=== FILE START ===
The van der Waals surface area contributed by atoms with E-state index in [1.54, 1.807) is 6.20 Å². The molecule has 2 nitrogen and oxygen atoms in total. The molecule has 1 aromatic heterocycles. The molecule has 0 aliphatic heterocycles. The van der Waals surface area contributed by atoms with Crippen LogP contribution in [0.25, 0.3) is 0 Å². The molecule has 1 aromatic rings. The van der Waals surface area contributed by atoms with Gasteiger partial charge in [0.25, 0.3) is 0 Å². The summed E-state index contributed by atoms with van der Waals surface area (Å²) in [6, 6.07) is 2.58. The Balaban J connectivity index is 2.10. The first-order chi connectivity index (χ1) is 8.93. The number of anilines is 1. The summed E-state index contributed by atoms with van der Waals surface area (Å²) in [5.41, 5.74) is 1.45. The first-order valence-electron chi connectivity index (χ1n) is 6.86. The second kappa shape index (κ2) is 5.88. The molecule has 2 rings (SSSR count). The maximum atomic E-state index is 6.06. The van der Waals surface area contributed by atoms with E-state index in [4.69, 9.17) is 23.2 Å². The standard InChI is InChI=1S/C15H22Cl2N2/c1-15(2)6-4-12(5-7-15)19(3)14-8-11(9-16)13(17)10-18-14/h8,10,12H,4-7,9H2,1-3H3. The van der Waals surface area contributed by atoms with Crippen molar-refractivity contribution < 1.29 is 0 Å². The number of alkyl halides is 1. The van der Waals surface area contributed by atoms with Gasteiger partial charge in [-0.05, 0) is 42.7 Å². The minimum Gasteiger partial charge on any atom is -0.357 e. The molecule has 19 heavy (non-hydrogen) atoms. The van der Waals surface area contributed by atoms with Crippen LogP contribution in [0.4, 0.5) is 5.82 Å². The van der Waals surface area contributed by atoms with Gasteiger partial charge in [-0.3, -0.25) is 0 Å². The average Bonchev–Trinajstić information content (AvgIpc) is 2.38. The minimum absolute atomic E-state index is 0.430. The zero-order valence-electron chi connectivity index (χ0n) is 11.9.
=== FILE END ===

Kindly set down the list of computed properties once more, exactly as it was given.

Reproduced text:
The van der Waals surface area contributed by atoms with E-state index in [1.54, 1.807) is 6.20 Å². The molecule has 2 nitrogen and oxygen atoms in total. The molecule has 1 aromatic heterocycles. The molecule has 0 aliphatic heterocycles. The van der Waals surface area contributed by atoms with Crippen LogP contribution in [0.25, 0.3) is 0 Å². The molecule has 1 aromatic rings. The van der Waals surface area contributed by atoms with Gasteiger partial charge in [0.25, 0.3) is 0 Å². The summed E-state index contributed by atoms with van der Waals surface area (Å²) in [6, 6.07) is 2.58. The Balaban J connectivity index is 2.10. The first-order chi connectivity index (χ1) is 8.93. The number of anilines is 1. The summed E-state index contributed by atoms with van der Waals surface area (Å²) in [5.41, 5.74) is 1.45. The first-order valence-electron chi connectivity index (χ1n) is 6.86. The second kappa shape index (κ2) is 5.88. The molecule has 2 rings (SSSR count). The maximum atomic E-state index is 6.06. The van der Waals surface area contributed by atoms with E-state index in [4.69, 9.17) is 23.2 Å². The standard InChI is InChI=1S/C15H22Cl2N2/c1-15(2)6-4-12(5-7-15)19(3)14-8-11(9-16)13(17)10-18-14/h8,10,12H,4-7,9H2,1-3H3. The van der Waals surface area contributed by atoms with Crippen molar-refractivity contribution < 1.29 is 0 Å². The number of alkyl halides is 1. The van der Waals surface area contributed by atoms with Gasteiger partial charge in [-0.05, 0) is 42.7 Å². The minimum Gasteiger partial charge on any atom is -0.357 e. The molecule has 19 heavy (non-hydrogen) atoms. The van der Waals surface area contributed by atoms with Crippen LogP contribution in [0.4, 0.5) is 5.82 Å². The van der Waals surface area contributed by atoms with Gasteiger partial charge in [-0.3, -0.25) is 0 Å². The average Bonchev–Trinajstić information content (AvgIpc) is 2.38. The minimum absolute atomic E-state index is 0.430. The zero-order valence-electron chi connectivity index (χ0n) is 11.9.